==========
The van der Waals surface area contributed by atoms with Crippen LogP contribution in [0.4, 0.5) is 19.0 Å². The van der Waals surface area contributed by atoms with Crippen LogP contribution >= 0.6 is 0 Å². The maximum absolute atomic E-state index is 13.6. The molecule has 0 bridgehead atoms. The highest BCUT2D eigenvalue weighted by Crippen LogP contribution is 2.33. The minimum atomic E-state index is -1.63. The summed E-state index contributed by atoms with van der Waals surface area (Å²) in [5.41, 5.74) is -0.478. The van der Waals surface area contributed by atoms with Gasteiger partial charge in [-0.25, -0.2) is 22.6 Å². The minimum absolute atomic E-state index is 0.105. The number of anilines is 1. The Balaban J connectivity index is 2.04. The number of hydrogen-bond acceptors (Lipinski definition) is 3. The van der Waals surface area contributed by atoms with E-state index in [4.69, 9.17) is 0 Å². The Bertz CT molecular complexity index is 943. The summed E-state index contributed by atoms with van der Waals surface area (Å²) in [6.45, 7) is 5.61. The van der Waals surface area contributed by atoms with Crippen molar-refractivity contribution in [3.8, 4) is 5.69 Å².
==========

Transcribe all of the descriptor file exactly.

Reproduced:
The van der Waals surface area contributed by atoms with Crippen LogP contribution in [0.4, 0.5) is 19.0 Å². The van der Waals surface area contributed by atoms with Crippen LogP contribution >= 0.6 is 0 Å². The maximum absolute atomic E-state index is 13.6. The molecule has 0 bridgehead atoms. The highest BCUT2D eigenvalue weighted by Crippen LogP contribution is 2.33. The minimum atomic E-state index is -1.63. The summed E-state index contributed by atoms with van der Waals surface area (Å²) in [5.41, 5.74) is -0.478. The van der Waals surface area contributed by atoms with Gasteiger partial charge in [-0.25, -0.2) is 22.6 Å². The minimum absolute atomic E-state index is 0.105. The number of anilines is 1. The Balaban J connectivity index is 2.04. The number of hydrogen-bond acceptors (Lipinski definition) is 3. The van der Waals surface area contributed by atoms with E-state index in [4.69, 9.17) is 0 Å². The Bertz CT molecular complexity index is 943. The summed E-state index contributed by atoms with van der Waals surface area (Å²) in [6.45, 7) is 5.61. The van der Waals surface area contributed by atoms with Crippen molar-refractivity contribution in [3.8, 4) is 5.69 Å².